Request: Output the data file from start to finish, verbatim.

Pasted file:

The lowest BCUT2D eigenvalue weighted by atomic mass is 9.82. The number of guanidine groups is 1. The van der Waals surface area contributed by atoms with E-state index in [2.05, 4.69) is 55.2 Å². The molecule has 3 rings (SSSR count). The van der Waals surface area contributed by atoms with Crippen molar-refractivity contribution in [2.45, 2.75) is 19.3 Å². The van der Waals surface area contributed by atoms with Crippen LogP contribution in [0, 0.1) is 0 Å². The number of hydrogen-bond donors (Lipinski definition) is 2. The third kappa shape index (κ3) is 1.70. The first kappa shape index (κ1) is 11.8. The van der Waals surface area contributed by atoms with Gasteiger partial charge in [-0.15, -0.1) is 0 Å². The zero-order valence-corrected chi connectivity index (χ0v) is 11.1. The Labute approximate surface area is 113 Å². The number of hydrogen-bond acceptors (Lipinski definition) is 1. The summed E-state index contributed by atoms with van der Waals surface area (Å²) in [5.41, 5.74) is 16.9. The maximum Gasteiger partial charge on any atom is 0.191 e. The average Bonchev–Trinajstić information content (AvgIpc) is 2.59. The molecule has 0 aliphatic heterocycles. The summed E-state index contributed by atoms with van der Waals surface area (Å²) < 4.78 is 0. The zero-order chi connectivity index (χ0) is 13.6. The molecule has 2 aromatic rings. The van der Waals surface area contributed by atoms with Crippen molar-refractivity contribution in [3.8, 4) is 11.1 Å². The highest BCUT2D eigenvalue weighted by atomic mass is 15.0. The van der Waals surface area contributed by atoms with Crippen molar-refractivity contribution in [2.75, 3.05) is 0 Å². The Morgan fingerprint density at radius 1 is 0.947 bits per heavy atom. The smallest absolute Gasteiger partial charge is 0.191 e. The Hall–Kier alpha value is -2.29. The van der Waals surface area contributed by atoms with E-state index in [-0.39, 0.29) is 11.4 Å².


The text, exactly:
The lowest BCUT2D eigenvalue weighted by atomic mass is 9.82. The number of guanidine groups is 1. The van der Waals surface area contributed by atoms with E-state index in [2.05, 4.69) is 55.2 Å². The molecule has 3 rings (SSSR count). The van der Waals surface area contributed by atoms with Crippen molar-refractivity contribution in [2.45, 2.75) is 19.3 Å². The van der Waals surface area contributed by atoms with Crippen LogP contribution in [0, 0.1) is 0 Å². The number of hydrogen-bond donors (Lipinski definition) is 2. The third kappa shape index (κ3) is 1.70. The first kappa shape index (κ1) is 11.8. The van der Waals surface area contributed by atoms with Gasteiger partial charge in [-0.15, -0.1) is 0 Å². The zero-order valence-corrected chi connectivity index (χ0v) is 11.1. The Labute approximate surface area is 113 Å². The number of hydrogen-bond acceptors (Lipinski definition) is 1. The summed E-state index contributed by atoms with van der Waals surface area (Å²) in [5.41, 5.74) is 16.9. The maximum Gasteiger partial charge on any atom is 0.191 e. The average Bonchev–Trinajstić information content (AvgIpc) is 2.59. The molecule has 0 aliphatic heterocycles. The summed E-state index contributed by atoms with van der Waals surface area (Å²) < 4.78 is 0. The zero-order chi connectivity index (χ0) is 13.6. The molecule has 2 aromatic rings. The van der Waals surface area contributed by atoms with Crippen molar-refractivity contribution in [3.8, 4) is 11.1 Å². The highest BCUT2D eigenvalue weighted by atomic mass is 15.0. The van der Waals surface area contributed by atoms with Crippen molar-refractivity contribution in [2.75, 3.05) is 0 Å². The Morgan fingerprint density at radius 1 is 0.947 bits per heavy atom. The smallest absolute Gasteiger partial charge is 0.191 e. The Hall–Kier alpha value is -2.29. The van der Waals surface area contributed by atoms with E-state index in [-0.39, 0.29) is 11.4 Å².